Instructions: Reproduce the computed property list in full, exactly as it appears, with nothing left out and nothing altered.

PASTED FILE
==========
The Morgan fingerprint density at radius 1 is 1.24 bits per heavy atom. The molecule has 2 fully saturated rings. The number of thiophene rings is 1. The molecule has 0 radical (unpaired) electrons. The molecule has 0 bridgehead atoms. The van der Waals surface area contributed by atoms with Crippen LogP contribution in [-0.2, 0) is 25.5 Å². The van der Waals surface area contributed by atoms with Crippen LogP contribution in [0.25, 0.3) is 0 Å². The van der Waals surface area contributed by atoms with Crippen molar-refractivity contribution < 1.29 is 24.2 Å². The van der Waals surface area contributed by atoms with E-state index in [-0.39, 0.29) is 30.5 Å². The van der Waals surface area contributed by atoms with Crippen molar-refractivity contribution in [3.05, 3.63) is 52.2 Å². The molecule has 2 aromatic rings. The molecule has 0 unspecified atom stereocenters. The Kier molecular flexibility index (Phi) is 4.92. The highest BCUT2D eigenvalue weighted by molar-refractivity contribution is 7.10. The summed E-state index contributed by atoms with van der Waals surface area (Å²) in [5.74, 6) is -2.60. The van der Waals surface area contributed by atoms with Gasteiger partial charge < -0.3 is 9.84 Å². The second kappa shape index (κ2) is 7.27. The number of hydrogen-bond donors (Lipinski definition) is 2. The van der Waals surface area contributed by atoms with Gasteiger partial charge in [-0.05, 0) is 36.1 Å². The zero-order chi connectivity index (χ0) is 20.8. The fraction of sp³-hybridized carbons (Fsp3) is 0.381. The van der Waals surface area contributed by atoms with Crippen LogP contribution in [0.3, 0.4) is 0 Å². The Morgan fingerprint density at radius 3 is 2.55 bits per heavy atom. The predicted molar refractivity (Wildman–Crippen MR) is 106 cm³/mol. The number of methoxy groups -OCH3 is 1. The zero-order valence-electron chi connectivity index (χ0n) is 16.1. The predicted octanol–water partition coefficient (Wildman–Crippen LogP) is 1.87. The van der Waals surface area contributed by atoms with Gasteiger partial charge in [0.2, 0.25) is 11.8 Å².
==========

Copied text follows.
The Morgan fingerprint density at radius 1 is 1.24 bits per heavy atom. The molecule has 2 fully saturated rings. The number of thiophene rings is 1. The molecule has 0 radical (unpaired) electrons. The molecule has 0 bridgehead atoms. The van der Waals surface area contributed by atoms with Crippen LogP contribution in [-0.2, 0) is 25.5 Å². The van der Waals surface area contributed by atoms with Crippen LogP contribution in [0.25, 0.3) is 0 Å². The van der Waals surface area contributed by atoms with Crippen molar-refractivity contribution < 1.29 is 24.2 Å². The van der Waals surface area contributed by atoms with E-state index in [-0.39, 0.29) is 30.5 Å². The van der Waals surface area contributed by atoms with Crippen molar-refractivity contribution in [3.05, 3.63) is 52.2 Å². The molecule has 2 aromatic rings. The molecule has 0 unspecified atom stereocenters. The Kier molecular flexibility index (Phi) is 4.92. The highest BCUT2D eigenvalue weighted by molar-refractivity contribution is 7.10. The summed E-state index contributed by atoms with van der Waals surface area (Å²) in [5.74, 6) is -2.60. The van der Waals surface area contributed by atoms with Gasteiger partial charge < -0.3 is 9.84 Å². The second kappa shape index (κ2) is 7.27. The number of hydrogen-bond donors (Lipinski definition) is 2. The van der Waals surface area contributed by atoms with Gasteiger partial charge in [-0.05, 0) is 36.1 Å². The zero-order chi connectivity index (χ0) is 20.8. The fraction of sp³-hybridized carbons (Fsp3) is 0.381. The van der Waals surface area contributed by atoms with Crippen LogP contribution in [0.3, 0.4) is 0 Å². The Morgan fingerprint density at radius 3 is 2.55 bits per heavy atom. The predicted molar refractivity (Wildman–Crippen MR) is 106 cm³/mol. The number of methoxy groups -OCH3 is 1. The zero-order valence-electron chi connectivity index (χ0n) is 16.1. The predicted octanol–water partition coefficient (Wildman–Crippen LogP) is 1.87. The van der Waals surface area contributed by atoms with Gasteiger partial charge in [0.2, 0.25) is 11.8 Å².